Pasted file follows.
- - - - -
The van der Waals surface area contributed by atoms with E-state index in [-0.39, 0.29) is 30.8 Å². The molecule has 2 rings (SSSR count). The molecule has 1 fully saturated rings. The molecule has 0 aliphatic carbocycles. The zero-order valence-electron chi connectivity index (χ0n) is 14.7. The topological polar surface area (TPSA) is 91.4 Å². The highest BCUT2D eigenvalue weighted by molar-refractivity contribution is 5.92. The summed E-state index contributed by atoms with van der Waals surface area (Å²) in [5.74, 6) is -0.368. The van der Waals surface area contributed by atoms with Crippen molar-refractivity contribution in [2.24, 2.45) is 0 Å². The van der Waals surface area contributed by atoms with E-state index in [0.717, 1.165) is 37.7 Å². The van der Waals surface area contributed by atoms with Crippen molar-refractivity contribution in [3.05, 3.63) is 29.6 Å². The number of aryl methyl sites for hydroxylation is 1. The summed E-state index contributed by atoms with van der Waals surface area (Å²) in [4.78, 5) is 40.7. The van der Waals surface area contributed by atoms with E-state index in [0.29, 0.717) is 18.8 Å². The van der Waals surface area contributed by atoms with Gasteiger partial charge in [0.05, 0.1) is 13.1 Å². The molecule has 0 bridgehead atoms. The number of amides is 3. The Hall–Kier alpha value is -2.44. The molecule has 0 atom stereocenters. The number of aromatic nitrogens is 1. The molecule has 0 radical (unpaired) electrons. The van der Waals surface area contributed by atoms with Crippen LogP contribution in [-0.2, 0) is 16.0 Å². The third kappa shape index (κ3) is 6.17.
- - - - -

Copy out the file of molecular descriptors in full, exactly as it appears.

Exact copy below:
The van der Waals surface area contributed by atoms with E-state index in [-0.39, 0.29) is 30.8 Å². The molecule has 2 rings (SSSR count). The molecule has 1 fully saturated rings. The molecule has 0 aliphatic carbocycles. The zero-order valence-electron chi connectivity index (χ0n) is 14.7. The topological polar surface area (TPSA) is 91.4 Å². The highest BCUT2D eigenvalue weighted by molar-refractivity contribution is 5.92. The summed E-state index contributed by atoms with van der Waals surface area (Å²) in [5.74, 6) is -0.368. The van der Waals surface area contributed by atoms with Crippen molar-refractivity contribution in [2.24, 2.45) is 0 Å². The van der Waals surface area contributed by atoms with E-state index in [0.717, 1.165) is 37.7 Å². The van der Waals surface area contributed by atoms with Crippen molar-refractivity contribution in [3.05, 3.63) is 29.6 Å². The number of aryl methyl sites for hydroxylation is 1. The summed E-state index contributed by atoms with van der Waals surface area (Å²) in [4.78, 5) is 40.7. The van der Waals surface area contributed by atoms with E-state index in [0.29, 0.717) is 18.8 Å². The van der Waals surface area contributed by atoms with Gasteiger partial charge in [0.05, 0.1) is 13.1 Å². The molecule has 0 bridgehead atoms. The number of amides is 3. The Hall–Kier alpha value is -2.44. The molecule has 0 atom stereocenters. The number of aromatic nitrogens is 1. The molecule has 0 radical (unpaired) electrons. The van der Waals surface area contributed by atoms with Crippen LogP contribution in [-0.2, 0) is 16.0 Å². The third kappa shape index (κ3) is 6.17.